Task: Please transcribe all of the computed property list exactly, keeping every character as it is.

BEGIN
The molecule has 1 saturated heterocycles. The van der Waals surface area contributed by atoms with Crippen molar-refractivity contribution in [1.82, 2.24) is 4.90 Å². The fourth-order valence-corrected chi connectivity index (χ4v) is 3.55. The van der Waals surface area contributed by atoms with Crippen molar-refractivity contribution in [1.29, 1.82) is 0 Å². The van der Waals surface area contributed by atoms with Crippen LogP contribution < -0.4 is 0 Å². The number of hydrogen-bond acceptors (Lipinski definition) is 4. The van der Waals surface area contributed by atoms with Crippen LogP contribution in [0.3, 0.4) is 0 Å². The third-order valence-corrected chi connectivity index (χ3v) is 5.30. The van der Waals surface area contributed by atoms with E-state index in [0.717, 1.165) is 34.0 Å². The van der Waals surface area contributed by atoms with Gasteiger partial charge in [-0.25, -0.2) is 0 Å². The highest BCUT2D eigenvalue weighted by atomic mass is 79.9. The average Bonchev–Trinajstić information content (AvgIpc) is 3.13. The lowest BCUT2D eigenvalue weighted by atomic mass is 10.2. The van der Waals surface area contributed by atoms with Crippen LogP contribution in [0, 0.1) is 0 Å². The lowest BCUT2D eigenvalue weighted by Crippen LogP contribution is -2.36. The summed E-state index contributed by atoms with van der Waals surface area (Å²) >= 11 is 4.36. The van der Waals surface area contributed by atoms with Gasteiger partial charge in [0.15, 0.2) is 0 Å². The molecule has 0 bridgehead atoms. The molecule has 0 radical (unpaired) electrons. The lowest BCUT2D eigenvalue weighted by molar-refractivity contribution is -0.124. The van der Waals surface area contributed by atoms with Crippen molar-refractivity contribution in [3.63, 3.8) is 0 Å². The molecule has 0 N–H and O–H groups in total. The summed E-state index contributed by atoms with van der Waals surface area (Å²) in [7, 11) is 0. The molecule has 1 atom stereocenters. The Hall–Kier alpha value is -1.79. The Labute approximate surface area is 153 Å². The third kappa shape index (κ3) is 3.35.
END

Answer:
The molecule has 1 saturated heterocycles. The van der Waals surface area contributed by atoms with Crippen molar-refractivity contribution in [1.82, 2.24) is 4.90 Å². The fourth-order valence-corrected chi connectivity index (χ4v) is 3.55. The van der Waals surface area contributed by atoms with Crippen molar-refractivity contribution in [1.29, 1.82) is 0 Å². The van der Waals surface area contributed by atoms with Crippen LogP contribution < -0.4 is 0 Å². The number of hydrogen-bond acceptors (Lipinski definition) is 4. The van der Waals surface area contributed by atoms with Crippen LogP contribution in [0.3, 0.4) is 0 Å². The third-order valence-corrected chi connectivity index (χ3v) is 5.30. The van der Waals surface area contributed by atoms with E-state index in [0.717, 1.165) is 34.0 Å². The van der Waals surface area contributed by atoms with Gasteiger partial charge in [-0.25, -0.2) is 0 Å². The highest BCUT2D eigenvalue weighted by atomic mass is 79.9. The average Bonchev–Trinajstić information content (AvgIpc) is 3.13. The lowest BCUT2D eigenvalue weighted by atomic mass is 10.2. The van der Waals surface area contributed by atoms with Crippen LogP contribution in [0, 0.1) is 0 Å². The lowest BCUT2D eigenvalue weighted by Crippen LogP contribution is -2.36. The summed E-state index contributed by atoms with van der Waals surface area (Å²) >= 11 is 4.36. The van der Waals surface area contributed by atoms with Gasteiger partial charge in [0.15, 0.2) is 0 Å². The molecule has 0 bridgehead atoms. The molecule has 0 radical (unpaired) electrons. The lowest BCUT2D eigenvalue weighted by molar-refractivity contribution is -0.124. The van der Waals surface area contributed by atoms with Crippen molar-refractivity contribution in [3.63, 3.8) is 0 Å². The molecule has 0 N–H and O–H groups in total. The summed E-state index contributed by atoms with van der Waals surface area (Å²) in [7, 11) is 0. The molecule has 1 atom stereocenters. The Hall–Kier alpha value is -1.79. The Labute approximate surface area is 153 Å². The third kappa shape index (κ3) is 3.35.